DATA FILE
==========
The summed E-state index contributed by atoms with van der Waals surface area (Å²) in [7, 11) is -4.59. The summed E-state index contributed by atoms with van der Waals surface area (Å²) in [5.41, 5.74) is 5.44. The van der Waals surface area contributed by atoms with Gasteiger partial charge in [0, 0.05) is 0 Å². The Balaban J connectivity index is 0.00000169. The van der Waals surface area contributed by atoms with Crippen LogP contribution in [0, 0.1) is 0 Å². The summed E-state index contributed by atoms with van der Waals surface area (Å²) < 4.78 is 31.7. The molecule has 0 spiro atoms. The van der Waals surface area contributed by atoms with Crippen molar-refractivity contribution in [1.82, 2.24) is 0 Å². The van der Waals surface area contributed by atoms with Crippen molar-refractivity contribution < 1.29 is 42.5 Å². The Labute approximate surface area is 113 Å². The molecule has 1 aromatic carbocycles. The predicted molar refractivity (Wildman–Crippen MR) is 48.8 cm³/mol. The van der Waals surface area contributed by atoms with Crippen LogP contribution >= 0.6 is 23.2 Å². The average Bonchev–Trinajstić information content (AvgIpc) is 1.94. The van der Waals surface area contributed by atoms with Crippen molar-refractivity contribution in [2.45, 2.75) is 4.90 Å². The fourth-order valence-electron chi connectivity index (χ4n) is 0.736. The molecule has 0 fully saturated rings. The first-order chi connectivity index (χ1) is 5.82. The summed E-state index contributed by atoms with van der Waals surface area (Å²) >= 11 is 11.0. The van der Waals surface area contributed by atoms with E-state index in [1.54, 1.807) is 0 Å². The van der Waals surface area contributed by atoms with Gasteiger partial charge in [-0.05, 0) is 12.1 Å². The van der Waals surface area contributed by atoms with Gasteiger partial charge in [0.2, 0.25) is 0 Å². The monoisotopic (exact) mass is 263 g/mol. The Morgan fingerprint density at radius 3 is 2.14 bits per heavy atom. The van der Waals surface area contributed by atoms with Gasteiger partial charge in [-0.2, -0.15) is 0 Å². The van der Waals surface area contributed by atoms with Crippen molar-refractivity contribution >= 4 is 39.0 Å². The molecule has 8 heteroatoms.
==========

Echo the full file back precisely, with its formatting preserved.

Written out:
The summed E-state index contributed by atoms with van der Waals surface area (Å²) in [7, 11) is -4.59. The summed E-state index contributed by atoms with van der Waals surface area (Å²) in [5.41, 5.74) is 5.44. The van der Waals surface area contributed by atoms with Gasteiger partial charge in [0, 0.05) is 0 Å². The Balaban J connectivity index is 0.00000169. The van der Waals surface area contributed by atoms with Crippen LogP contribution in [0, 0.1) is 0 Å². The summed E-state index contributed by atoms with van der Waals surface area (Å²) < 4.78 is 31.7. The molecule has 0 spiro atoms. The van der Waals surface area contributed by atoms with Crippen molar-refractivity contribution in [1.82, 2.24) is 0 Å². The van der Waals surface area contributed by atoms with Crippen molar-refractivity contribution < 1.29 is 42.5 Å². The Labute approximate surface area is 113 Å². The molecule has 1 aromatic carbocycles. The predicted molar refractivity (Wildman–Crippen MR) is 48.8 cm³/mol. The van der Waals surface area contributed by atoms with Crippen LogP contribution >= 0.6 is 23.2 Å². The average Bonchev–Trinajstić information content (AvgIpc) is 1.94. The van der Waals surface area contributed by atoms with Crippen molar-refractivity contribution in [2.45, 2.75) is 4.90 Å². The fourth-order valence-electron chi connectivity index (χ4n) is 0.736. The molecule has 0 fully saturated rings. The first-order chi connectivity index (χ1) is 5.82. The summed E-state index contributed by atoms with van der Waals surface area (Å²) >= 11 is 11.0. The van der Waals surface area contributed by atoms with E-state index in [1.54, 1.807) is 0 Å². The van der Waals surface area contributed by atoms with Gasteiger partial charge in [-0.05, 0) is 12.1 Å². The van der Waals surface area contributed by atoms with Gasteiger partial charge in [0.2, 0.25) is 0 Å². The monoisotopic (exact) mass is 263 g/mol. The Morgan fingerprint density at radius 3 is 2.14 bits per heavy atom. The van der Waals surface area contributed by atoms with Gasteiger partial charge in [-0.2, -0.15) is 0 Å². The van der Waals surface area contributed by atoms with Crippen molar-refractivity contribution >= 4 is 39.0 Å². The molecule has 8 heteroatoms.